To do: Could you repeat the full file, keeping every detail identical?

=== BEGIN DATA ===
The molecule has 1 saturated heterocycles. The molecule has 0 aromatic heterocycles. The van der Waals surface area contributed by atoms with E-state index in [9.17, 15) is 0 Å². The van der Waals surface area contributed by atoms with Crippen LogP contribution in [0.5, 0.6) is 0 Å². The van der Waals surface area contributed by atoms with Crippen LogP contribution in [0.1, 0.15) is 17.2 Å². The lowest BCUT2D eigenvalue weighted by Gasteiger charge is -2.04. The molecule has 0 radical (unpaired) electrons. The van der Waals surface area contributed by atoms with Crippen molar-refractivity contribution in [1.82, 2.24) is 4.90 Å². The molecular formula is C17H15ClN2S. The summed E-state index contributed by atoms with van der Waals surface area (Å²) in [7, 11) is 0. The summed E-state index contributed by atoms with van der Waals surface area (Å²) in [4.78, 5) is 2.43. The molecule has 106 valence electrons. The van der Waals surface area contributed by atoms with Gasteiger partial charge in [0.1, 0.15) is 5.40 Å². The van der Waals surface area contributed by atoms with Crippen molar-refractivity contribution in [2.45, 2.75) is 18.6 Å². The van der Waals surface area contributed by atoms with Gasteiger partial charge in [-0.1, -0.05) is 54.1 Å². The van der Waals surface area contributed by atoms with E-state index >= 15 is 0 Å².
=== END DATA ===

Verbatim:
The molecule has 1 saturated heterocycles. The molecule has 0 aromatic heterocycles. The van der Waals surface area contributed by atoms with E-state index in [9.17, 15) is 0 Å². The van der Waals surface area contributed by atoms with Crippen LogP contribution in [0.5, 0.6) is 0 Å². The van der Waals surface area contributed by atoms with Crippen LogP contribution in [0.1, 0.15) is 17.2 Å². The lowest BCUT2D eigenvalue weighted by Gasteiger charge is -2.04. The molecule has 0 radical (unpaired) electrons. The van der Waals surface area contributed by atoms with Crippen molar-refractivity contribution in [1.82, 2.24) is 4.90 Å². The molecular formula is C17H15ClN2S. The summed E-state index contributed by atoms with van der Waals surface area (Å²) in [7, 11) is 0. The summed E-state index contributed by atoms with van der Waals surface area (Å²) in [4.78, 5) is 2.43. The molecule has 106 valence electrons. The van der Waals surface area contributed by atoms with Gasteiger partial charge in [0.1, 0.15) is 5.40 Å². The van der Waals surface area contributed by atoms with Crippen molar-refractivity contribution in [2.45, 2.75) is 18.6 Å². The van der Waals surface area contributed by atoms with Gasteiger partial charge in [-0.1, -0.05) is 54.1 Å². The van der Waals surface area contributed by atoms with E-state index >= 15 is 0 Å².